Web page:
Recruiting Bias and Accuracy

Submitted by Gopherine on May 6th, 2011 at 3:00 PM

[ED: Moved to the diaries. This obviously took some work beyond the level of a standard post. ZL]

Brian recently commented on the awesome post by UpUpDownDown over at BHGP that analyzed the teams and conferences that are best at developing their recruits into NFL players. 

Part of UUDD’s argument is that player development (and, in particular, playstyle) is a driving factor behind the Big Ten outperforming (and the Big 12 underperforming) expectations with respect to defensive players and offensive lineman.  Brian had an alternative/additional explanation: a combination of recruiting service bias and difficulty in evaluating high school lineman.

I think there may another element at work: scouting services overrating certain sections of the country and underrating others, particularly the Midwest. Rivals (the source of the rankings used) doesn't even have a Midwest analyst. Meanwhile, OL rankings are particularly inaccurate since many high school kids need to put on 50 pounds before they can play in college. The flipside—skill position players more easily projectable—sees a much, much lower spread amongst conferences. The worst-performing conference is the ACC at 94% of expectation; the best is the Big East at 108%. That's a much lower spread than you see in the D and OL numbers, one that looks like an even distribution distorted by a little randomness.

If there was a regional bias in recruiting rankings, hard-to-evaluate OL would be the place it would show up most prominently. I think there is. Your ratings are just wrong when Wisconsin has two four-star linemen in the last five years, as they do on Rivals. They are not evaluating linemen correctly. I'm not sure what Big 12's hole of suck on defense represents but I'd be more convinced it was a playstyle thing if they were running 3-3-5s or something. Going up against Blaine Gabbert and a bunch of other passing spreads doesn't make much difference to anyone but a few linebackers, it seems.

Not content to let our fearless MGoLeader’s assertions hang out there without poking around the data a little bit, I asked Mr. UUDD for his dataset* and set to work determining (1) whether Midwestern recruits are underrated by the recruiting services, and (2) whether offensive lineman are comparatively more difficult to evaluate. 

Specifically, I looked at (1) whether non-5 star Midwestern recruits outperform the “percent drafted” expectations for their star ranking,** suggesting that Midwestern recruits are underrated, and (2) whether the spread is smaller among the “percent drafted” numbers for offensive line recruits relative to all recruits, suggesting that the rankings are relatively less accurate.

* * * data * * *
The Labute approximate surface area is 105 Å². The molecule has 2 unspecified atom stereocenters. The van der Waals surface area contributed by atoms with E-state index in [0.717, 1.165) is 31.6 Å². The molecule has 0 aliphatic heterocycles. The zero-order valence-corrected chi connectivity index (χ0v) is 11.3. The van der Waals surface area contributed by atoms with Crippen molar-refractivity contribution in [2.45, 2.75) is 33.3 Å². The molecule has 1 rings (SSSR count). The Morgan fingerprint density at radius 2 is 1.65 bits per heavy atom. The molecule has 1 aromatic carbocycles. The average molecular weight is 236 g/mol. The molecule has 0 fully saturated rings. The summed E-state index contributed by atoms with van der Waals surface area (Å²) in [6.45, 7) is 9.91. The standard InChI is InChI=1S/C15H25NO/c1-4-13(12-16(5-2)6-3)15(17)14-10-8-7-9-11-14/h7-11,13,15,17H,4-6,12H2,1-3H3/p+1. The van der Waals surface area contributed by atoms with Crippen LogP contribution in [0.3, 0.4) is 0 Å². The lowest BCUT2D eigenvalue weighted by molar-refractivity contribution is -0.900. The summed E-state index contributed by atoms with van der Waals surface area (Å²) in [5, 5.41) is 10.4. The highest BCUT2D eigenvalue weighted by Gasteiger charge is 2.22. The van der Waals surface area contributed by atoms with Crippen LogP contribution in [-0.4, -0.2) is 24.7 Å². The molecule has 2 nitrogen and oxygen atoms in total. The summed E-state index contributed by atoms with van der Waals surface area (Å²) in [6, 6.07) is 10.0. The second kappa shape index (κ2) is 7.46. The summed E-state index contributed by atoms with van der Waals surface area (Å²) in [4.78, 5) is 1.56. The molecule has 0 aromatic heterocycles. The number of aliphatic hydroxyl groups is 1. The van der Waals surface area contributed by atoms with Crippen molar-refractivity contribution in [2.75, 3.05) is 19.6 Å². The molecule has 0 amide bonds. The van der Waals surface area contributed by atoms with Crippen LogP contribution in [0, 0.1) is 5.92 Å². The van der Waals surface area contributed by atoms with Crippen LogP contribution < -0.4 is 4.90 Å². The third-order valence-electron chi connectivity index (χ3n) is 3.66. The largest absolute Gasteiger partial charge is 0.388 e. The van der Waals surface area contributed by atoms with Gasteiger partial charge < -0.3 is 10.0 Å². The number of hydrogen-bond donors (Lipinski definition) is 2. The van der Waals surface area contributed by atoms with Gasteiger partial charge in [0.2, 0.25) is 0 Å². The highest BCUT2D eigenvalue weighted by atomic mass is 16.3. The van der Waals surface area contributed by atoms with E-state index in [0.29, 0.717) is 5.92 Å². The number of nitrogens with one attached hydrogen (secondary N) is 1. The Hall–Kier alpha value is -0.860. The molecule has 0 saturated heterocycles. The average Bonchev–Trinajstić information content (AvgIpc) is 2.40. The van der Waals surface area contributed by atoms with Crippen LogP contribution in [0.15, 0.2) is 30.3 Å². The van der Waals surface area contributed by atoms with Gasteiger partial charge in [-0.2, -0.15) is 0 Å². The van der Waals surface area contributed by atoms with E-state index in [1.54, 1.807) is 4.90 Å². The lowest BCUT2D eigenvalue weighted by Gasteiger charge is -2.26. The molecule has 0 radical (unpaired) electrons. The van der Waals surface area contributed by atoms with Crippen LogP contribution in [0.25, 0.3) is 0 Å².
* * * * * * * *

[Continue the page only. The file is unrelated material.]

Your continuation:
Midwestern Recruits Slightly Outperform Expectations

The first piece is that there is a bias by the recruiting services against Midwestern recruits because the services spend relatively less time and resources tracking the Midwest. That bias translates into lower recruiting rankings for Midwest recruits, resulting in underrating of those recruits. Chart:

Midwest Recruits
Recruiting Stars Overall Percent Drafted Midwest Percent Drafted
5 Stars 38.0% 33.3%
4 Stars 16.7% 19.6%
3 Stars 8.1% 9.2%
2 Stars 4.9% 5.6%

Midwestern recruits of the 2-4 star variety slightly outperform draft expectations relative to their peers from other parts of the country.  However, the sample sizes here are way too small to reveal whether or not this difference is significant.

Of course, the chart doesn't disprove my mildly paranoid belief that Midwesterners are consistently being slighted by the jerks on the coasts, so let's call this a win. 

Note that the Midwestern 5 star recruits underperform the mean. This has no impact on the claim (5 star recruits can't be underrated), but it's interesting nonetheless. Really small samples for 5 stars is all the explanation I need. 

Stars Matter Less for Offensive Line Recruits

The second piece is that the big boys are harder to evaluate because they are less prepared for college football than their smaller brethren.  Offensive lineman in particular often need a redshirt and a whole lot of S&C before they can show potential. Thus, recruiting rankings for offensive lineman are less accurate because the evaluation essentially comes down to "he's big and does not apparently soil himself."

OL Recruits
Recruiting Stars Overall Percent Drafted OL Percent Drafted
5 Stars 38.0% 20.6%
4 Stars 16.7% 14.2%
3 Stars 8.1% 7.3%
2 Stars 4.9% 5.0%

Once again, the data is consistent with the claim, but not at statistically significant levels. The spread between the chances of being drafted as a 2 star offensive lineman and a 5 star offensive lineman is much smaller than the spread for all positions. In other words, stars may matter less for the big guys, but we need more recruiting cycles to know for sure.

* Huge, huge thanks to UpUpDownDown for sharing his work. As I found out very quickly trying to replicate the dataset, the data is extremely difficult to cross reference because a lot of recruits have the same name or slightly modified their name during their college career. 

** Note one small wrinkle in the dataset: players that are eligible to declare for the draft, but haven’t, are counted as undrafted.  Thus, a number of players from the recruiting classes of 2008 and 2007 that will eventually be drafted are nonetheless included in the denominator, but not the numerator, in the percent drafted numbers.

Edit: More Fun

In response to comments, the following charts reflect the overall percent drafted for only the 2002-2006 recruiting classes, and the N values for each set. I agree that including '07 and '08 players that haven't declared isn't ideal, but I wanted to be able to compare apples to apples with UUDD's analysis.

2002-2006 Classes
Recruiting Stars Overall Percent Drafted
5 Stars 41.5%
4 Stars 20.4%
3 Stars 10.7%
2 Stars 6.3%

 

N Values

 
Recruiting Stars 02-08 Overall 02-08 Midwest 02-08 OL 02-06 Overall
5 Stars 258 42 34 188
4 Stars 2120 311 323 1437
3 Stars 4637 797 770 3211
2 Stars 3859 646 681 2900

 

Comments

Tozmo

May 5th, 2011 at 5:59 PM ^